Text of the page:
What is innovation?
Innovation is not just about new technologies. Innovation in education can be translated into processes, services, programs and partnerships. To be perfectly innovative, an intervention should:
- improve learning, equity and systems;
- solve a real problem in a simple and clear way (following a request);
- to be of the same magnitude as the problem it is trying to solve.
Some innovations capitalize on new technologies. This is the case, for example, in some hard-to-reach areas in Sudan where mathematics classes for children have been downloaded on tablets using open source software, or in Peru where text messages have been used on phones. to identify bottlenecks that affect the quality of education provided to marginalized children.
Sometimes, the creativity and experience of some communities are honored, as illustrated by the program in Ghana that uses play to support children’s learning and development.
Many innovators are already working in schools, classrooms, communities or within civil society organizations. UNICEF is working to identify them, publicize their actions, negotiate partnerships with them and thus improve the lives of the most marginalized children.
UNICEF, an accelerator for innovation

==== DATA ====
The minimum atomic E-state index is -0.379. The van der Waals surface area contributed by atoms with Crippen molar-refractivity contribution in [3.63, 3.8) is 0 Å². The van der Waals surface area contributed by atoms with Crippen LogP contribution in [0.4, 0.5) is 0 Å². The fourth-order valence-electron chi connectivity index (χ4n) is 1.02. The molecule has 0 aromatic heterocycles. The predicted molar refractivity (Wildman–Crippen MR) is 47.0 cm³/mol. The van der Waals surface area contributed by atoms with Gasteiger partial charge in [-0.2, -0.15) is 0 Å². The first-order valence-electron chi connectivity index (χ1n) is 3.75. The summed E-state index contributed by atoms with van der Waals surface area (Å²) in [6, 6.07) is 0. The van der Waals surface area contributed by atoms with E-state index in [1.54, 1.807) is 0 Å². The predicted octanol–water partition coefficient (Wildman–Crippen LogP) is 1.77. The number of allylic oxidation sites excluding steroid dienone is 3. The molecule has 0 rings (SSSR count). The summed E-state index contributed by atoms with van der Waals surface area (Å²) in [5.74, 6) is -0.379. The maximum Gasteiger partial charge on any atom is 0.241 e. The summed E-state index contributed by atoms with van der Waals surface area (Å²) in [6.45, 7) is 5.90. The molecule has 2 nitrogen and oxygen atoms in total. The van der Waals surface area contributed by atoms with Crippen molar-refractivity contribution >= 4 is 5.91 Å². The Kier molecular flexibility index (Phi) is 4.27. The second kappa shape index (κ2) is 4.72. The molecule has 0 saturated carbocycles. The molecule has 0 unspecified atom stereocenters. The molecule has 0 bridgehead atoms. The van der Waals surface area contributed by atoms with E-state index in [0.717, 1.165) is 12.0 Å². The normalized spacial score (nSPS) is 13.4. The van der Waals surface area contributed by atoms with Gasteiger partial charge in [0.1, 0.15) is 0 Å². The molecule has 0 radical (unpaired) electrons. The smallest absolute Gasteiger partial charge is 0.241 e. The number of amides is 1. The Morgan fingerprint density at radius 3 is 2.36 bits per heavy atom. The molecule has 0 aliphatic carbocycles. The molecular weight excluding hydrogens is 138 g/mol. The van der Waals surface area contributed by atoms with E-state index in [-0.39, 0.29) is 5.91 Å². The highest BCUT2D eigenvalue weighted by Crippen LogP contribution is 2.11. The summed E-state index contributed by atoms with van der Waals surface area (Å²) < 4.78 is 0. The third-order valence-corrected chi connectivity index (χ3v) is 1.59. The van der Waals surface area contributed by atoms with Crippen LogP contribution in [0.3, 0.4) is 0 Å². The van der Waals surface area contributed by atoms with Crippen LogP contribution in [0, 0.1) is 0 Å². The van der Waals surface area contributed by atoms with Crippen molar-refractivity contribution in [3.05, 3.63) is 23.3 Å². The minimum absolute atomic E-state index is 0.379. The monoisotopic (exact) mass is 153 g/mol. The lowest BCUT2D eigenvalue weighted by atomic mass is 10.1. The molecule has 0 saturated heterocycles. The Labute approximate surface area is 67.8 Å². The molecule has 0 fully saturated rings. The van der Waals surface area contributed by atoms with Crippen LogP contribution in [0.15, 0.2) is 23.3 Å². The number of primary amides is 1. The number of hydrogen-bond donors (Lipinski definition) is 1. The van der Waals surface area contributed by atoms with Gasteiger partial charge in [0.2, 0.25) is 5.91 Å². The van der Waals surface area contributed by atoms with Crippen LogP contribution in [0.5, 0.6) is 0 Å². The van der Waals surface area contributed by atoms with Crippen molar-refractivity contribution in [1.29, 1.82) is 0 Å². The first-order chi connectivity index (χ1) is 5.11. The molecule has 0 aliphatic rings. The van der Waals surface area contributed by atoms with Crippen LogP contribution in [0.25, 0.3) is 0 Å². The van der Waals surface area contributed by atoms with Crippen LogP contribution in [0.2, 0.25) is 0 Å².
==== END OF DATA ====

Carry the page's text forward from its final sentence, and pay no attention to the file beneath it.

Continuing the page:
UNICEF is uniquely positioned to lead the way in innovation in education.
Present in 190 countries, UNICEF can leverage its resources and international reach to find new avenues for innovation, learn from its activities and share best practices. We are able to adapt and expand interventions and successful approaches to reach the most marginalized children and thus improve the learning of all.
UNICEF’s approach to innovation in education is based on five pillars:
- tracking – identifying promising innovations for education;
- analysis – selecting projects that build on experience and operate in a sustainable and cost-effective manner;
- incubation – provide technical assistance, funding and support for these innovative projects
evaluation – evaluate the results and impacts of projects;
- sharing lessons learned – whether the projects have been successful or not.
UNICEF continues to work with partners to identify, analyze and incubate innovative and promising projects.
In 2014, for example, in conjunction with the Center for Educational Innovation of the R4D, we selected a first group of innovations to initiate changes in education systems and their systems. practice.
Learn more about the Humanitarian Education Accelerator , a partnership between UNICEF, DFID and UNHCR, which responds to education in emergencies through innovation. This program supports innovative teams by providing resources for assessment, mentoring, and the opportunity to leverage additional resources or build new partnerships.